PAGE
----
Our organization seeks to engage, educate, and empower youth to become agents of environmental and social change.

Taking action to engage with conservation issues in your own community is a powerful way to contribute to protecting the environment around you. Yet knowing where, when, and how to take action can seem like an insurmountable stumbling block. The Take a Stand program can help you take action in your community by hosting a variety of mentors (high school students, University students, and Community Organization representatives) to guide your participation in important conservation areas. Upon request we will provide a Community Action program at your school. Our various mentors will help you develop the skills and leadership to plant a community garden, care for our urban forests and streams, clear litter from a local beach, and monitor the vigor of various ecosystems. An expression of your commitment to conservation through art or music is another way of getting the public to listen and gives a voice to wilderness in both remote and urban areas. Meet local artists and filmmakers who will tell their stories to help inspire and hone your artistic skills, opening up new opportunities for you in the future. Bookings for the Community Action program to come to your school can be arranged and opportunities are available for youth experiential learning (kermode@sfu.ca).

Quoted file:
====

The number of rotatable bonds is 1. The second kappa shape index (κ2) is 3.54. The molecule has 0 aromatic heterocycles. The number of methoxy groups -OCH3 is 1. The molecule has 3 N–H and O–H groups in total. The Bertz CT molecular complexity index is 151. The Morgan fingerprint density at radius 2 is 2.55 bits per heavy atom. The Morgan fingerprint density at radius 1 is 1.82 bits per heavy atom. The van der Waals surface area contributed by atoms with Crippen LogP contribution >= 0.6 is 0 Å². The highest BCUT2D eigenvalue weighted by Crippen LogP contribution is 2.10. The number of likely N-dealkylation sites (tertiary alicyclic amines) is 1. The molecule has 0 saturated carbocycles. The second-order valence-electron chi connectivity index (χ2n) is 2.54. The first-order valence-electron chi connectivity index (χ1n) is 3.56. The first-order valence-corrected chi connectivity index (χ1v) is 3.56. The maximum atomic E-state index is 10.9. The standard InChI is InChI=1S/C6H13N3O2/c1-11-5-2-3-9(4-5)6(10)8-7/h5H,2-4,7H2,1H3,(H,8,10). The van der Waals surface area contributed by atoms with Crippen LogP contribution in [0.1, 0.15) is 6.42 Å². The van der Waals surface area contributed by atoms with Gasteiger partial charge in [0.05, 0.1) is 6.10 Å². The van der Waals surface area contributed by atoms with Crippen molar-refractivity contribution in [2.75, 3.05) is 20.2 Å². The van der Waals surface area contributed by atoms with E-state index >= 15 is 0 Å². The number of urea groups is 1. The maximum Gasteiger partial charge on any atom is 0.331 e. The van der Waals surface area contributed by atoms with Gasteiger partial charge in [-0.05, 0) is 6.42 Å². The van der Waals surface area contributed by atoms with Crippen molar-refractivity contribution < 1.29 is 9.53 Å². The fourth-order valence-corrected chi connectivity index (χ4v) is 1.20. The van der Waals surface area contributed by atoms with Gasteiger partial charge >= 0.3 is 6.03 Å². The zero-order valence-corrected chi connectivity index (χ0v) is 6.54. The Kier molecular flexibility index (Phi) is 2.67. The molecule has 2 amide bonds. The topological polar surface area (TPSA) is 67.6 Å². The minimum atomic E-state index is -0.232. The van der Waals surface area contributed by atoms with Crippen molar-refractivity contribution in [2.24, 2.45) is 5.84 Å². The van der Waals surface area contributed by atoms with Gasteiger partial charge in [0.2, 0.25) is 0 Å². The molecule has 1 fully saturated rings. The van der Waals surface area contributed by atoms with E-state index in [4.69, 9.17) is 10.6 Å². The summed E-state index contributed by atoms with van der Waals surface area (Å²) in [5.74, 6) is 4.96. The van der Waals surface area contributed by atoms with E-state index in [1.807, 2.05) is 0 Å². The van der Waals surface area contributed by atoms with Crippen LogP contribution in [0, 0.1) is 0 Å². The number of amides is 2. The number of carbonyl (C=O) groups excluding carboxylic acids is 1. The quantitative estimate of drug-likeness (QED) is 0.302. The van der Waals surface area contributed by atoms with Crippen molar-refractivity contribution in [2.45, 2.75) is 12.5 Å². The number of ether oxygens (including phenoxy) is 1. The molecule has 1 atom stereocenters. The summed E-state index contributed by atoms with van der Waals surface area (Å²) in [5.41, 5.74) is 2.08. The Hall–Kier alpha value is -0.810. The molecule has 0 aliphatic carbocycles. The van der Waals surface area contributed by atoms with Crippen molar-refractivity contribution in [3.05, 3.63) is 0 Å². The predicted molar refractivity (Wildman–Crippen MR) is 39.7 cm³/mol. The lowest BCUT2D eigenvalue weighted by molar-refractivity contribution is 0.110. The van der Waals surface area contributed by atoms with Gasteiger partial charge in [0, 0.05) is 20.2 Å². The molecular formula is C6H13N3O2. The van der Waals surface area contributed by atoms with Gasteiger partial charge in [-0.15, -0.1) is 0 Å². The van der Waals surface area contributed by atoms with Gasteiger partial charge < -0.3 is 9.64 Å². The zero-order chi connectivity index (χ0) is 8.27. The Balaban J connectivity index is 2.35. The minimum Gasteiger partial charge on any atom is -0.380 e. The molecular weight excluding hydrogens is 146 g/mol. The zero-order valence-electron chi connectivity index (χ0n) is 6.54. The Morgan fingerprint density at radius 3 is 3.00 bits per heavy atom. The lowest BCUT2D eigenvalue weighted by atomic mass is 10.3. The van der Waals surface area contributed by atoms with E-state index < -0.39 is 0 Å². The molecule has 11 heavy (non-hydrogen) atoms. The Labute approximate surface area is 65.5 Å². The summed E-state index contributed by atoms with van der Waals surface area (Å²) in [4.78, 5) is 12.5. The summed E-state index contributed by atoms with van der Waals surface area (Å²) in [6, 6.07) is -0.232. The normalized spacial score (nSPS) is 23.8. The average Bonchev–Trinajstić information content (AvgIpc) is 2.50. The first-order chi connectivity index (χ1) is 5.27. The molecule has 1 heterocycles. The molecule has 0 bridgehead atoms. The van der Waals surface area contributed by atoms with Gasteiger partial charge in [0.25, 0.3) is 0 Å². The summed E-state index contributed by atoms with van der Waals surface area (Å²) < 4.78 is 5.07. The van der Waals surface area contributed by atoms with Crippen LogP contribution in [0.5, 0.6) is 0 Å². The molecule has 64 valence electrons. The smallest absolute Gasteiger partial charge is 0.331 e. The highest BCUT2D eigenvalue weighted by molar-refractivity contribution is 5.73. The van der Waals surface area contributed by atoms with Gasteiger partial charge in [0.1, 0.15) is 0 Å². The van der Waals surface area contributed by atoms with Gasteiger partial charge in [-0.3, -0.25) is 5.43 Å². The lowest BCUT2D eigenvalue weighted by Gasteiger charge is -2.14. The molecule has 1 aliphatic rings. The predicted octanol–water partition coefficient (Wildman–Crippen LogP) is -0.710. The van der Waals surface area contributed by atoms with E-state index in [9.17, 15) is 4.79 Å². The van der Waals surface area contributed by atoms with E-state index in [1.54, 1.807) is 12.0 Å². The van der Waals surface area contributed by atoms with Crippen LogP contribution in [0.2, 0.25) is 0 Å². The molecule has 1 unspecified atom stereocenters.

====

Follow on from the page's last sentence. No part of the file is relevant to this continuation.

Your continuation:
The organizations in this section provide opportunities for youth in B.C. and across the nation to engage communities toward achievement of conservation goals. Working in groups or individually, students can launch their own action/passion projects toward our contest themes or participate in educating the public on an environmental issue through our Community Innovation Contest. This includes both our “general” Contest and our wild salmon priority contest (see the Contest section of the website).

Urban Salmon Project